Imaging With Fluciclovine for Prostate Cancer - Bital Savir-Baruch
March 17, 2021
Bital Savir-Baruch, MD, Assistant Professor, Department of Radiology, Loyola University Medical Center Maywood, Illinois
Bital Savir-Baruch: Hi everybody. Thank you very much for joining our session speaking about fluciclovine images. I am Bital Savir-Baruch, I'm a nuclear medicine physician from Loyola University Medical Center at Maywood, Illinois. This session will be part of a series of lectures organized by the Society of Nuclear Medicine and Molecular Imaging, speaking about prostate cancer diagnosis and treatment. My session will cover briefly imaging with fluciclovine PET CT scan. We will cover in this session the limitation of conventional imaging for localizing prostate cancer sites in patients with suspected disease recurrence. The second part of this presentation will cover the role of fluciclovine PET CT imaging in prostate cancer recurrence.
Now, before I go really into the topic of today of fluciclovine, I would like to try to explain what's the differences between conventional images and molecular images. So if you look at the left side, conventional images are usually referred to as CT and MRI, which means that by using magnetic fields or x-rays, we can actually create really nice and detailed images of our anatomy. And then we take that anatomy compared to what we know and we are trying to look for sites that are showing abnormal areas by size, by shape, and by location.
On the other hand, when we look at molecular imaging, we're looking at biological pathways. And what does that mean? It means that we are using either photons or single-photon emission to identify abnormal pathways, abnormal biological pathways, for example, overexpression of receptors or some overuse of different pathways that are being done in the body. And on the right side, you can actually see that there is a very blurry image, but that blurry image can actually be fused to the detailed anatomy images and actually can localize areas of abnormal pathways, which is really, really a different approach that we are adopting with time.
So going forward into fluciclovine, also known as FACBC. Fluciclovine in fact, it's an amino acid. Now in our body, we are using amino acids for building proteins in a normal way. Now the body thinks we are giving it amino acid to use to build those proteins, but in fact, we're not. Amino acid that we're giving the patient under the name of FACBC and fluciclovine is actually a synthetic compound. So the body will take it, think it can use it, but it's not going to happen because we are preventing that process.
Now why it becomes so important in prostate cancer cells, because prostate cancer cells tend to use amino acid much more than regular cells. So on the right side, you can see that those amino acid transporters look like an ATAAT in this slide actually unregulated in prostate cancer cells. So we can use biological pathways to recognize which cells are overusing that exact pathway with this exact molecule. And that's sort of the change of the game that we introduced for prostate cancer.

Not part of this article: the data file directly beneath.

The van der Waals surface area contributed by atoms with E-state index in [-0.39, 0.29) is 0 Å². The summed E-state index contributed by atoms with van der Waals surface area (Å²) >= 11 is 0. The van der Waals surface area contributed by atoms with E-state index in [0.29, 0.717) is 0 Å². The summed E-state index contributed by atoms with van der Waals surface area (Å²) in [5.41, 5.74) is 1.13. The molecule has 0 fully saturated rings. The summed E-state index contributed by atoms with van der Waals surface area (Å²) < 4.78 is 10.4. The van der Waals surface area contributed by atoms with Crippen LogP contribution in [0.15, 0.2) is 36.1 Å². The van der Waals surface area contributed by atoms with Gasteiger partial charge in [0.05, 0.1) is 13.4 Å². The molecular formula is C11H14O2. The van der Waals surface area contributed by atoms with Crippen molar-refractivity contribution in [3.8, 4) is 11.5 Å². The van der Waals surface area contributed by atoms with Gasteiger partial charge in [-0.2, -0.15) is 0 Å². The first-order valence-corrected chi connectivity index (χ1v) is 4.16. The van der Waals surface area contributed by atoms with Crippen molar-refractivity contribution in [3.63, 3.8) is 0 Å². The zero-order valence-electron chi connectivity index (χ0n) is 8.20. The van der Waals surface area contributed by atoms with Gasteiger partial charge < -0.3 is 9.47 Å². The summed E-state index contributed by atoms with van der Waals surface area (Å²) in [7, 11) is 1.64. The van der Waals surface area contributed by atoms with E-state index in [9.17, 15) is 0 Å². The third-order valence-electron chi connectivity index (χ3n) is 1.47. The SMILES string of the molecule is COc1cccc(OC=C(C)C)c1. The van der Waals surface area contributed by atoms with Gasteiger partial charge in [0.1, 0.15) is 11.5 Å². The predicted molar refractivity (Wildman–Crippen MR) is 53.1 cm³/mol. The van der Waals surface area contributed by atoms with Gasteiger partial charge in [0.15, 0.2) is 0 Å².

So let me emphasize what I am trying to say here. So this is how PET CT, fluciclovine PET CT will look like. And this is a patient that if you look really carefully at the CT image, again, that is conventional images, you can see in the green arrow, there is like a reverse U shape that has a center dark line inside. That is in fact a normal-appearing lymph node. It's not abnormal by location. It's not abnormal by size and it's not abnormal by morphology. Yet when we did the fluciclovine imaging using that amino acid, all of a sudden on the left side, we see a dark, and you can see on the white and black images this looks like a black dot, on the orange images it looks like an orange dot. We can actually see that the tracer showed an abnormal concentration of that tracer pointing out that there is maybe cancer in that cell.
And just to go back in time before we knew how fluciclovine is really working, we had to take that lymph node out to prove that there is really cancer inside of this lymph node. And indeed it was proven by pathology that this is metastatic disease. There was a first introduction to really understand that conventional images may not always show abnormal size and location in biological images. And in this case, fluciclovine images may actually show and point out toward localization of disease that was not known until this day. So if you look at it on a scheme compared to where we usually thought that the disease will reoccur, which is in the pelvis, now, in fact, it's outside of the pelvis and it's in the abdomen, which will require a little bit out of the box thinking of treatment way.